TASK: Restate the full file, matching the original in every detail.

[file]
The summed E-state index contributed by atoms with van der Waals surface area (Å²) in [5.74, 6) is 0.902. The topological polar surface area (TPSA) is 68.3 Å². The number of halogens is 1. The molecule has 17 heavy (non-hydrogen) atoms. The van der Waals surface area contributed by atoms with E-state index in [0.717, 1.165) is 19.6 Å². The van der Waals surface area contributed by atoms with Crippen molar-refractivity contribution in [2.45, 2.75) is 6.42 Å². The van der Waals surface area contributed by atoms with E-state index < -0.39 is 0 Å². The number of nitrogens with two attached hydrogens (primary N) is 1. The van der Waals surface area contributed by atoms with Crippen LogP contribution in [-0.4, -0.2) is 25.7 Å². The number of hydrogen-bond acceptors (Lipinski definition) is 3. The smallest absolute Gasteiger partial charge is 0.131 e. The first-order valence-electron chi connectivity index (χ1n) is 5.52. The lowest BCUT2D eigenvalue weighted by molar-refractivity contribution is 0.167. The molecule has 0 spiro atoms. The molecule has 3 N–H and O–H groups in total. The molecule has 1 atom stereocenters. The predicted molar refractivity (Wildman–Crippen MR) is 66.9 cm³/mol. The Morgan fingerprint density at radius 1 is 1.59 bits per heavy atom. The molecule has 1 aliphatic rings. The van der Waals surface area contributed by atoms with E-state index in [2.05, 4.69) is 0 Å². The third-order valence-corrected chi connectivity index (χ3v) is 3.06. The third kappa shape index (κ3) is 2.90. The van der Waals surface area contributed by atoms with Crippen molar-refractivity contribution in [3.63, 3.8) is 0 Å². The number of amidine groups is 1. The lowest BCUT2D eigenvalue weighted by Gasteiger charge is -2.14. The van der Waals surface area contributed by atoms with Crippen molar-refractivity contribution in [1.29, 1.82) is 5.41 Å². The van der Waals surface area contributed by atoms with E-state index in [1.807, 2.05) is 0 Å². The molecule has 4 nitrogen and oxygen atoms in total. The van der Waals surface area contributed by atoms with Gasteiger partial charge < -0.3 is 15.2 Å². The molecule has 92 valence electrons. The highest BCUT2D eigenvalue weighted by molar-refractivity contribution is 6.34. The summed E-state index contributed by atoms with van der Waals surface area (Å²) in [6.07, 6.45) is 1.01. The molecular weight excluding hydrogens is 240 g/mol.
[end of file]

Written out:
The summed E-state index contributed by atoms with van der Waals surface area (Å²) in [5.74, 6) is 0.902. The topological polar surface area (TPSA) is 68.3 Å². The number of halogens is 1. The molecule has 17 heavy (non-hydrogen) atoms. The van der Waals surface area contributed by atoms with E-state index in [0.717, 1.165) is 19.6 Å². The van der Waals surface area contributed by atoms with Crippen molar-refractivity contribution in [2.45, 2.75) is 6.42 Å². The van der Waals surface area contributed by atoms with E-state index < -0.39 is 0 Å². The number of nitrogens with two attached hydrogens (primary N) is 1. The van der Waals surface area contributed by atoms with Crippen LogP contribution in [-0.4, -0.2) is 25.7 Å². The number of hydrogen-bond acceptors (Lipinski definition) is 3. The smallest absolute Gasteiger partial charge is 0.131 e. The first-order valence-electron chi connectivity index (χ1n) is 5.52. The lowest BCUT2D eigenvalue weighted by molar-refractivity contribution is 0.167. The molecule has 0 spiro atoms. The molecule has 3 N–H and O–H groups in total. The molecule has 1 atom stereocenters. The predicted molar refractivity (Wildman–Crippen MR) is 66.9 cm³/mol. The Morgan fingerprint density at radius 1 is 1.59 bits per heavy atom. The molecule has 1 aliphatic rings. The van der Waals surface area contributed by atoms with E-state index in [2.05, 4.69) is 0 Å². The third-order valence-corrected chi connectivity index (χ3v) is 3.06. The third kappa shape index (κ3) is 2.90. The van der Waals surface area contributed by atoms with Crippen molar-refractivity contribution in [3.63, 3.8) is 0 Å². The number of amidine groups is 1. The lowest BCUT2D eigenvalue weighted by Gasteiger charge is -2.14. The van der Waals surface area contributed by atoms with Crippen molar-refractivity contribution in [1.29, 1.82) is 5.41 Å². The van der Waals surface area contributed by atoms with E-state index in [1.807, 2.05) is 0 Å². The molecule has 4 nitrogen and oxygen atoms in total. The van der Waals surface area contributed by atoms with Gasteiger partial charge < -0.3 is 15.2 Å². The molecule has 92 valence electrons. The highest BCUT2D eigenvalue weighted by molar-refractivity contribution is 6.34. The summed E-state index contributed by atoms with van der Waals surface area (Å²) in [6.07, 6.45) is 1.01. The molecular weight excluding hydrogens is 240 g/mol.